Chancellor Merkel’s party saved its biggest punch for the regional parliamentary election in North Rhine-Westphalia, delivering a humiliating blow to its biggest rival, the center-left Social Democratic Party (SPD) and its leader Martin Schulz.
After back-to-back victories in the smaller Saarland and Schleswig-Holstein elections this year, the Christian Democratic Union (CDU) on Sunday took control of Germany’s most populous state from the Social Democrats, winning 33 percent of the votes and pushing them out of power in the regional parliament for only the second time in 50 years.
“This was a whopping defeat,” Mr. Schulz told reporters. “It’s a tough day for the SPD and also for me personally, as I come from the state.”
The Christian Democrats’ victory in North Rhine-Westphalia, home to more than one fifth of German voters and a stronghold of their center-left rival, adds to their momentum and will further boost Ms. Merkel, one of Europe’s most powerful leaders, who is seeking a fourth term. The state election could serve as a prelude to the national vote on September 24.
The CDU mounted a late rally, relying heavily on appearances by the chancellor and playing up her reputation as a crisis manager and an anchor of stability in Europe. Ms. Merkel attacked the state government for investing too little in education and infrastructure and for being soft on crime, including the mass sexual assaults on women in Cologne.
For Mr. Schulz, the loss in North Rhine-Westphalia, or NRW, is a disastrous third-straight defeat in state elections since the 61-year-old former European Parliament president was nominated party chairman in January. At his coronation, he told party members to thunderous applause: “This year, I want to win elections first in Saarland, then in Schleswig-Holstein and NRW and finally in the federal parliament.” Now he may want to eat those words.
“This was a whopping defeat.”
Mr. Schulz helped raise the popularity of the SPD, which briefly surpassed the CDU in polls. But the hype over his nomination, the so-called “Schulz effect,” faded quickly after the party lost votes to the CDU in Saarland and Schleswig-Holstein. And it vanished completely after the crushing defeat on Sunday in North Rhine-Westphalia. Struggling for explanations, he said: “I’ve been head of the SPD for not even 100 days – I’m not a magician.”
The SPD won 31.4 percent of the votes, down from 39.1 percent in 2012. That is the party’s worst showing in the industrial belt since World War II and is certain to trigger an intense debate over its federal election campaign, which until now has focused on income equality and helping those who feel left behind in Germany’s economic boom.
Hannelore Kraft, the SPD state premier in NRW, admitted she may have made a mistake in asking Mr. Schulz not to champion the party’s federal campaign issues in the regional election. Polls conducted by ARD showed that many voters were, and remain, in the dark about the SPD chancellor candidate’s stances, especially on social equality. Mr. Schulz conceded in an interview that he will need to make his positions “more concrete” to voters.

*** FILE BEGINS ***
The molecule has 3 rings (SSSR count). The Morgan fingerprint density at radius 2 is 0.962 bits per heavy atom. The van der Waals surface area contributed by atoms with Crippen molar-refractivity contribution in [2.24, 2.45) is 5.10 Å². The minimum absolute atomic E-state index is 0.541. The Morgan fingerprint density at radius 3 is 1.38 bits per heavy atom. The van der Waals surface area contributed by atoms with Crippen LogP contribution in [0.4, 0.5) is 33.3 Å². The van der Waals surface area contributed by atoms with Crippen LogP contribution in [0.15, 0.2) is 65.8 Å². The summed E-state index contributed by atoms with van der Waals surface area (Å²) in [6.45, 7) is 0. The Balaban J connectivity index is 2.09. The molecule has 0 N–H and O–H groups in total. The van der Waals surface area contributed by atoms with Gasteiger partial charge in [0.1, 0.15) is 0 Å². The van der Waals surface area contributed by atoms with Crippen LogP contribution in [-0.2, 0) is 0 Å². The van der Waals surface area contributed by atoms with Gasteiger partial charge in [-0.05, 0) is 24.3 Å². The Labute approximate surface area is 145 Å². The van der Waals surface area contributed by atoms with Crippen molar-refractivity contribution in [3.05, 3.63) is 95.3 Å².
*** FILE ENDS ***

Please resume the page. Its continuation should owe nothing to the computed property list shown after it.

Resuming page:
Ms. Kraft, in office since 2010 and once seen as the SPD’s answer to Ms. Merkel, took responsibility for keeping Mr. Schulz on the sidelines, promptly announcing her resignation as regional and deputy national party leader.
The NRW election has sent other signals ahead of the federal election. The Free Democratic Party (FDP) celebrated its biggest victory ever in the state, coming in third with 12.6 percent, up 4 percent, under the leadership of its energetic leader Christian Lindner. The pro-business party could well become a coalition partner with the CDU in North Rhine-Westphalia and, with the momentum from its strong showing in Schleswig-Holstein, clear the 5-percent hurdle in the elections this fall and reenter the federal parliament.
The SPD’s Green coalition partner slumped to 6.2 percent from more than 11.4 percent in the previous election. The party may have shot itself in the foot after recently saying it was not interested in coalitions with the CDU or FDP.
The right-wing Alternative for Germany won 7.3 percent of the votes and the right for representation in the NRW parliament for the first time. The populist party is now in 13 of Germany’s 16 states. But it has faded in recent months, suffering from internal battles and struggling to retain support for its anti-immigration policies, ever since Ms. Merkel has taken a stronger position on migrants. After polling as high as 13 percent in NRW, the AfD failed to achieve its target of 10 percent.
But the party may have been successful in encouraging more Germans to vote. Turnout was sharply up at 65.5 percent, spurred by concerns among many voters over rising populism in Germany and across Europe.
A new Emnid survey shows that the CDU and its smaller Bavarian sister party, the Christian Social Union, would win 37 percent of the votes, compared to the SPD at 27 percent, if the federal elections were held today.
John Blau is a senior editor with Handelsblatt Global. To contact the author: firstname.lastname@example.org